Herding Dog Group
The goals and purposes of this breed standard include: to furnish guidelines for breeders who wish to maintain the quality of their breed and to improve it; to advance this breed to a state of similarity throughout the world; and to act as a guide for judges.
Breeders and judges have the responsibility to avoid any conditions or exaggerations that are detrimental to the health, welfare, essence and soundness of this breed, and must take the responsibility to see that these are not perpetuated.
Any departure from the following should be considered a fault, and the seriousness with which the fault should be regarded should be in exact proportion to its degree and its effect upon the health and welfare of the dog and on the dog’s ability to perform its traditional work.
The Border Collie's rootstock is of western European origin, with northern England and Scotland being the specific areas of development. People wanting specific herding characteristics isolated individual dogs exhibiting those traits and bred them, thereby developing a "pure breed.” The Border Collie breed was established just over 100 years ago.
They are specifically known for their "eye,” or almost hypnotic stare, when herding stock. Other specific traits include intelligence, speed, strength and an innate herding instinct. The Border Collie sets the standard in herding, particularly on sheep. This breed was historically bred for working ability rather than type.
The Border Collie was recognized by the United Kennel Club on January 1, 1961.
The Border Collie has good body balance, which enables him to change directions and speed quickly, from a high speed to a creep, a stalk to a steady lift.
The smooth outline should show quality, gracefulness and perfect balance. There should be sufficient substance to convey endurance. Balance, outline, intelligence, temperament, and movement are of overriding importance. The Border Collie is thoroughly sound, willing and able to do its work. Working dogs are not to be penalized under any conditions for scars or blemishes that are due to occupational injuries.
Faults: Any tendency to coarseness or weediness in the general appearance of the dog.
Disqualifications: Unilateral or bilateral cryptorchid.
The Border Collie is a fast, alert and intelligent dog that is anxious and able to work livestock under the direction of its master. They should be neither nervous nor aggressive, but keen and responsive.
Disqualifications: Viciousness or extreme shyness.
Essentially an old-fashioned Collie type.
Fairly broad, no prominence of occiput. Stop well-defined. No fullness in cheeks.
Tapering to the nose, moderately short and strong. Approximately the same length as the skull.
The Border Collie has a full complement of strong teeth that meet in a scissors bite.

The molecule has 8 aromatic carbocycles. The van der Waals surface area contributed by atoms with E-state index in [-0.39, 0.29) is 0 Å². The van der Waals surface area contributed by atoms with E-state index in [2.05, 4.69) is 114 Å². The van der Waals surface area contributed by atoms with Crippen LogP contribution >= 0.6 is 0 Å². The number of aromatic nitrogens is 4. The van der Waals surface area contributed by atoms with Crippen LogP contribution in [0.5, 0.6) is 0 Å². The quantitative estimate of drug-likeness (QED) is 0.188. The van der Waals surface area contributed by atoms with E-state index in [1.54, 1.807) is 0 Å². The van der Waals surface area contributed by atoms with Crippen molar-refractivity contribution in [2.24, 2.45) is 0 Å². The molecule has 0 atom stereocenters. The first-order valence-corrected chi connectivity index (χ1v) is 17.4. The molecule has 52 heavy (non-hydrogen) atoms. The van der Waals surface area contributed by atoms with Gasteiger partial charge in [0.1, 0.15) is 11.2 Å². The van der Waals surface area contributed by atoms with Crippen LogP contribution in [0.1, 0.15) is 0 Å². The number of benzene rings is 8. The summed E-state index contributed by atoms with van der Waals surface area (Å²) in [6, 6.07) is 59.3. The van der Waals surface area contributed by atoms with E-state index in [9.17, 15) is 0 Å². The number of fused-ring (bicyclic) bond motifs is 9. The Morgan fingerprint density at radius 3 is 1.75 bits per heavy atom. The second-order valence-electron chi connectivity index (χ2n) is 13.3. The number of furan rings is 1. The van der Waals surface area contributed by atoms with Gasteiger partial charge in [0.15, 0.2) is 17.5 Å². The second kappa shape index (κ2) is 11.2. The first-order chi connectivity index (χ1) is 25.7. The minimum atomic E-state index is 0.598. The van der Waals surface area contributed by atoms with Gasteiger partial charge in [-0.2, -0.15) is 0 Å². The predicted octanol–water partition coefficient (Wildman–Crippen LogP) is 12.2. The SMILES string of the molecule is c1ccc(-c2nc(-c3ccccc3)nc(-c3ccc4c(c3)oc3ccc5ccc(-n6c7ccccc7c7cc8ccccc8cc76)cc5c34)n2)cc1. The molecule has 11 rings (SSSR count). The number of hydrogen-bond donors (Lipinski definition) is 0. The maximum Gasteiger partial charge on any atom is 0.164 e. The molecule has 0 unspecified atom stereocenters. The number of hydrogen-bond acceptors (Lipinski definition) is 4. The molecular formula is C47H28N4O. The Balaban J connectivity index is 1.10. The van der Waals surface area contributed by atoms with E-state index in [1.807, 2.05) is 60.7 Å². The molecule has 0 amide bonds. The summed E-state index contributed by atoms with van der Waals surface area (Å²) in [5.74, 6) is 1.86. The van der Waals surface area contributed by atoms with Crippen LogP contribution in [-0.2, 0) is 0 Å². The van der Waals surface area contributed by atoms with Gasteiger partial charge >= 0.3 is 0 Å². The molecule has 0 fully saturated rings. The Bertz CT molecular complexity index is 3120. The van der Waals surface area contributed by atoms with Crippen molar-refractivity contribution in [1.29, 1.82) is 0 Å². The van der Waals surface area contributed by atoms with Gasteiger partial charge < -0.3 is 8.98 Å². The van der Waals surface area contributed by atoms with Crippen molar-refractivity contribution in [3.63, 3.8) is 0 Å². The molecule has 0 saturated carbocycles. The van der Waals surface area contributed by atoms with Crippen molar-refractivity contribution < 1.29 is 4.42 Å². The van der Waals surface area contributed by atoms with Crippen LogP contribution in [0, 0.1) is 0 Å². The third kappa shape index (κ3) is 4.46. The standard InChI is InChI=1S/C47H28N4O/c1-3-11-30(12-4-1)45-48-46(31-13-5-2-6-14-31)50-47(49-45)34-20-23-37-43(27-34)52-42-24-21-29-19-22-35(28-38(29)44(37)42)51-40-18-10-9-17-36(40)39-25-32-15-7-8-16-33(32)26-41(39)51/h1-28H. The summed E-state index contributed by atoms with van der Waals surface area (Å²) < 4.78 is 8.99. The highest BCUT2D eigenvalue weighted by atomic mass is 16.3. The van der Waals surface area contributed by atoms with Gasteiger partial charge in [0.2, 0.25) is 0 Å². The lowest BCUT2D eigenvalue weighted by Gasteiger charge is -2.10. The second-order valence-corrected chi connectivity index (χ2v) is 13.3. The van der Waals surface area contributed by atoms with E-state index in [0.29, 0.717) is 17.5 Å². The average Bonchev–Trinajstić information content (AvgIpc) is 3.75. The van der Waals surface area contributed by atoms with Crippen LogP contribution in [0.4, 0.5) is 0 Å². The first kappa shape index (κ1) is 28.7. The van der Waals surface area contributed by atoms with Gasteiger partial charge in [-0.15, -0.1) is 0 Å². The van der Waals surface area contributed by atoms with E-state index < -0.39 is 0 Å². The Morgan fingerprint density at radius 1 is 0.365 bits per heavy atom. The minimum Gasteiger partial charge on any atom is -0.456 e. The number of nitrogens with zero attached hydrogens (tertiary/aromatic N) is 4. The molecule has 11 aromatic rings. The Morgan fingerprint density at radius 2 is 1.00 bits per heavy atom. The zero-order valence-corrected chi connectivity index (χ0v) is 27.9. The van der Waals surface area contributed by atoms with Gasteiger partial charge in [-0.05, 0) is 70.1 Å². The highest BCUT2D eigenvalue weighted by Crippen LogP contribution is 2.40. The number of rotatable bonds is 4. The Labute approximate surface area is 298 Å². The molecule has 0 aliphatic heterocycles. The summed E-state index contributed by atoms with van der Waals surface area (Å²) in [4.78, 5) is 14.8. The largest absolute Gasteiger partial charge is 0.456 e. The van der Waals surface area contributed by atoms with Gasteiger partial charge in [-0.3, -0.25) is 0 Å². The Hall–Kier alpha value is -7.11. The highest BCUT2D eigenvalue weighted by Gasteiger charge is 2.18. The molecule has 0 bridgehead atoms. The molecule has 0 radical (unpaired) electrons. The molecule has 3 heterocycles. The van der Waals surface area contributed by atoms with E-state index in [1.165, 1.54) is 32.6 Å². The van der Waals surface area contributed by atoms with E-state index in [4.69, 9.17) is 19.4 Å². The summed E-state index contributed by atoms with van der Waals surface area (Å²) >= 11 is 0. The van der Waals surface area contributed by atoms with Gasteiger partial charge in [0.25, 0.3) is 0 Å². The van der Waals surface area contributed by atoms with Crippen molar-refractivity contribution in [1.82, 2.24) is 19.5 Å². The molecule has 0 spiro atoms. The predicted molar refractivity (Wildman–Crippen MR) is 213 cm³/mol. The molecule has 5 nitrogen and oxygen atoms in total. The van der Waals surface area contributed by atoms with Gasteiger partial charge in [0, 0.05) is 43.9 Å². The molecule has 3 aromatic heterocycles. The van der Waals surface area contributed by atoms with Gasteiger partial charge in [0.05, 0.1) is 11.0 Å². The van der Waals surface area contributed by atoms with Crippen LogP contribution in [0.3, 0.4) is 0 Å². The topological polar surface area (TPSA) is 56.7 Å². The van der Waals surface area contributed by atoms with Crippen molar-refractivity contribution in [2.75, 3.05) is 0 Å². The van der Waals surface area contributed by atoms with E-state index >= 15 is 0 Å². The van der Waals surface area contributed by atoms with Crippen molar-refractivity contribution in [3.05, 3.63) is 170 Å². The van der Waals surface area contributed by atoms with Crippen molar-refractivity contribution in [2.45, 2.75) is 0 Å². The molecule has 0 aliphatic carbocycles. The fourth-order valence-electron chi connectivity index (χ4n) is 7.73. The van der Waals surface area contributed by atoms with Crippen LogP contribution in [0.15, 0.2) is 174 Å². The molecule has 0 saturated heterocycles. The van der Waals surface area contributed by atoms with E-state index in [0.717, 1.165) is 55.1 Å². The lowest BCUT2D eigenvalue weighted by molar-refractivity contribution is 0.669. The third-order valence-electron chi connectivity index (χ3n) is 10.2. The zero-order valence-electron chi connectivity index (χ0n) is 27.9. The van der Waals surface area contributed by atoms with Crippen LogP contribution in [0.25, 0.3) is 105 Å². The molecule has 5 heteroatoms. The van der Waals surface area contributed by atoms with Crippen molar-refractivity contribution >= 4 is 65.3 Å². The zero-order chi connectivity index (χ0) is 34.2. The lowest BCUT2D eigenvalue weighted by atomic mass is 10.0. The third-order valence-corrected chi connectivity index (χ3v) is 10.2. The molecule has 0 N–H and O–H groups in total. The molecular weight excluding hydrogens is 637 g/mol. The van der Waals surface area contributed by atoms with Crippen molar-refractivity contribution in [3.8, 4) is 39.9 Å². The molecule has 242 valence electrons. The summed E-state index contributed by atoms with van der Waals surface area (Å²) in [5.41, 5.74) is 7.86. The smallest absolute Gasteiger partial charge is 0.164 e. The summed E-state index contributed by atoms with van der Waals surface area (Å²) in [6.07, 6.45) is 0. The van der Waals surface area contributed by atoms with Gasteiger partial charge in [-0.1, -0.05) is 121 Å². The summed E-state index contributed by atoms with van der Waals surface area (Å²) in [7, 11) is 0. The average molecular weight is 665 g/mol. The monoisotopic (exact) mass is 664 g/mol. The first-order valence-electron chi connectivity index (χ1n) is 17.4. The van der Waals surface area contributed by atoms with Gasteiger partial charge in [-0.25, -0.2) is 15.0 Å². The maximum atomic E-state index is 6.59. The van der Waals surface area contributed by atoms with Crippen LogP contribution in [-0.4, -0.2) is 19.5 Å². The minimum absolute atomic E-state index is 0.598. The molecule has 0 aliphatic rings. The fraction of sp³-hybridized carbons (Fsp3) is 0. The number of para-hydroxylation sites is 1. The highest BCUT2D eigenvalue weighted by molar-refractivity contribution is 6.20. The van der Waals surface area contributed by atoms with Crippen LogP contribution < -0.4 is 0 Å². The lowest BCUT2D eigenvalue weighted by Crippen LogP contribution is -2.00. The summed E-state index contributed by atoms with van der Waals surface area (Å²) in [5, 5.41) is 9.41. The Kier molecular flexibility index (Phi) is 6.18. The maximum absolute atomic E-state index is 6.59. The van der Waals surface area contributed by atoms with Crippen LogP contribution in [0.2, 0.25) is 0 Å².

Set wide apart, moderate in size, and oval in shape. Brown in color, except in merles where one, or both, or a part of one, may be blue. Expression should be mild, keen and intelligent.
Ears are medium size, broad at the base and taper towards the tip. May be carried drop, semi-erect or prick, and need not be matching. Are sensitive in their use.
Black, except in brown dogs where it may be brown; and in blue dogs, where it should be slate. Well developed nostrils.
Strong and muscular; of good length. Slightly arched at the crest and broadening as it merges with the shoulders.
Shoulders are well laid back, and the elbows are held close to the body.
Straight and parallel when viewed from the front, from the side the pasterns are slightly sloping. Bone is strong, but not coarse.
Slightly longer than tall. Athletic in appearance, with well-sprung ribs and a deep, rather broad chest. The loin is deep and muscular, not tucked up. The croup slopes gently to the set on of the tail.
Strong and muscular.
Thighs are long and deep, stifles and hocks are well turned. Rear pasterns are well boned and parallel when viewed from the rear.
Oval in shape, with deep pads and tight, well arched toes. Nails are short and strong.
Moderately long, reaching at least to the hock joint. Set on low, well furnished with hair, and with an upward sweep at the end which completes the graceful appearance of the dog. The tail may be raised in excitement, but never carried over the back.
Varied lengths: long, medium or smooth. May be straight or wavy. The long-coated dog will have well-feathered forelegs, breeches and tail, and an abundant mane.
The top coat is dense and of medium texture. The undercoat is soft, short and dense to provide adequate weather resistance.
Black and red. Less predominant colors include gray, blue merle, red merle, lemon and sable. May have white trim only, and/or may be accompanied by tan points.
All colors or combination of colors and/or markings permissible. Solid color, bi-color, tri-color, merle and sable dogs are to be judged equally with no one color or pattern preferred over another. White markings may be clear white or ticked to any degree. Random white patches on the body and head are permissible but should not predominate. Color and markings always secondary to physical evaluation and gait.
Ideal height at the withers for males is 21 inches, slightly less for females.
Free, smooth and tireless, keeping the feet close to the ground. Gait conveys the impression of being able to move with great stealth and speed.
(A dog with a Disqualification must not be considered for placement in a bench show/conformation event, and must be reported to UKC.)
Unilateral or bilateral cryptorchid.
Viciousness or extreme shyness.
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Note: The breeders on this list are not endorsed by UKC.
Revised December 1, 2014
©Copyright 1990, United Kennel Club